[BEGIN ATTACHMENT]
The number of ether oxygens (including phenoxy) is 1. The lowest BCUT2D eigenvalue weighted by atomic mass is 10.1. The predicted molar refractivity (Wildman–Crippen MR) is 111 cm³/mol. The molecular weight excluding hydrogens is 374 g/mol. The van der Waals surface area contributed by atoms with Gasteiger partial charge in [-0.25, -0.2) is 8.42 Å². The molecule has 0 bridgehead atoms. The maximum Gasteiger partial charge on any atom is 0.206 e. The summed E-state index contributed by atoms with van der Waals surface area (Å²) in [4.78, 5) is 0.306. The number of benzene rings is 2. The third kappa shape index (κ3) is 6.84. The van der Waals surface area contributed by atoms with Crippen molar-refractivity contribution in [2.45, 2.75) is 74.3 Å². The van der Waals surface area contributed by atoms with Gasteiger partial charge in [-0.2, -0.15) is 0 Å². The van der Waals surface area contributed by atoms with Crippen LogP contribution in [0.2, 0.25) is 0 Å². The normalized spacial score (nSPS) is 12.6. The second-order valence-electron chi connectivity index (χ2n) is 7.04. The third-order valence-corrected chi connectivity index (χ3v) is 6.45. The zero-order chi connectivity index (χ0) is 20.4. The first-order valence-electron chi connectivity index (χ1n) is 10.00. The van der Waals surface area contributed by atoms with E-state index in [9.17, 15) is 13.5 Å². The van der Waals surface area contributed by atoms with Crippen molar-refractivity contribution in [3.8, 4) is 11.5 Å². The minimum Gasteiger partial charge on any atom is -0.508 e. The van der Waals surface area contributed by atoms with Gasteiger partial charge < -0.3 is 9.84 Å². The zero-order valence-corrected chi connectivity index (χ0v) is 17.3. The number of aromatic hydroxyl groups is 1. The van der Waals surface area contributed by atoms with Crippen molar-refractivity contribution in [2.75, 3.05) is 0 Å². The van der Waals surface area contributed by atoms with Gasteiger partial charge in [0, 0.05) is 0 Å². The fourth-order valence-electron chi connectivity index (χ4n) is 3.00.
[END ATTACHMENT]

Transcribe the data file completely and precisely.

The number of ether oxygens (including phenoxy) is 1. The lowest BCUT2D eigenvalue weighted by atomic mass is 10.1. The predicted molar refractivity (Wildman–Crippen MR) is 111 cm³/mol. The molecular weight excluding hydrogens is 374 g/mol. The van der Waals surface area contributed by atoms with Gasteiger partial charge in [-0.25, -0.2) is 8.42 Å². The molecule has 0 bridgehead atoms. The maximum Gasteiger partial charge on any atom is 0.206 e. The summed E-state index contributed by atoms with van der Waals surface area (Å²) in [4.78, 5) is 0.306. The number of benzene rings is 2. The third kappa shape index (κ3) is 6.84. The van der Waals surface area contributed by atoms with Crippen molar-refractivity contribution in [2.45, 2.75) is 74.3 Å². The van der Waals surface area contributed by atoms with Gasteiger partial charge in [-0.2, -0.15) is 0 Å². The van der Waals surface area contributed by atoms with Crippen LogP contribution in [0.2, 0.25) is 0 Å². The normalized spacial score (nSPS) is 12.6. The second-order valence-electron chi connectivity index (χ2n) is 7.04. The third-order valence-corrected chi connectivity index (χ3v) is 6.45. The zero-order chi connectivity index (χ0) is 20.4. The first-order valence-electron chi connectivity index (χ1n) is 10.00. The van der Waals surface area contributed by atoms with E-state index in [9.17, 15) is 13.5 Å². The van der Waals surface area contributed by atoms with Crippen molar-refractivity contribution in [3.8, 4) is 11.5 Å². The minimum Gasteiger partial charge on any atom is -0.508 e. The van der Waals surface area contributed by atoms with Gasteiger partial charge < -0.3 is 9.84 Å². The zero-order valence-corrected chi connectivity index (χ0v) is 17.3. The number of aromatic hydroxyl groups is 1. The van der Waals surface area contributed by atoms with Crippen molar-refractivity contribution in [2.75, 3.05) is 0 Å². The van der Waals surface area contributed by atoms with Gasteiger partial charge in [0, 0.05) is 0 Å². The fourth-order valence-electron chi connectivity index (χ4n) is 3.00.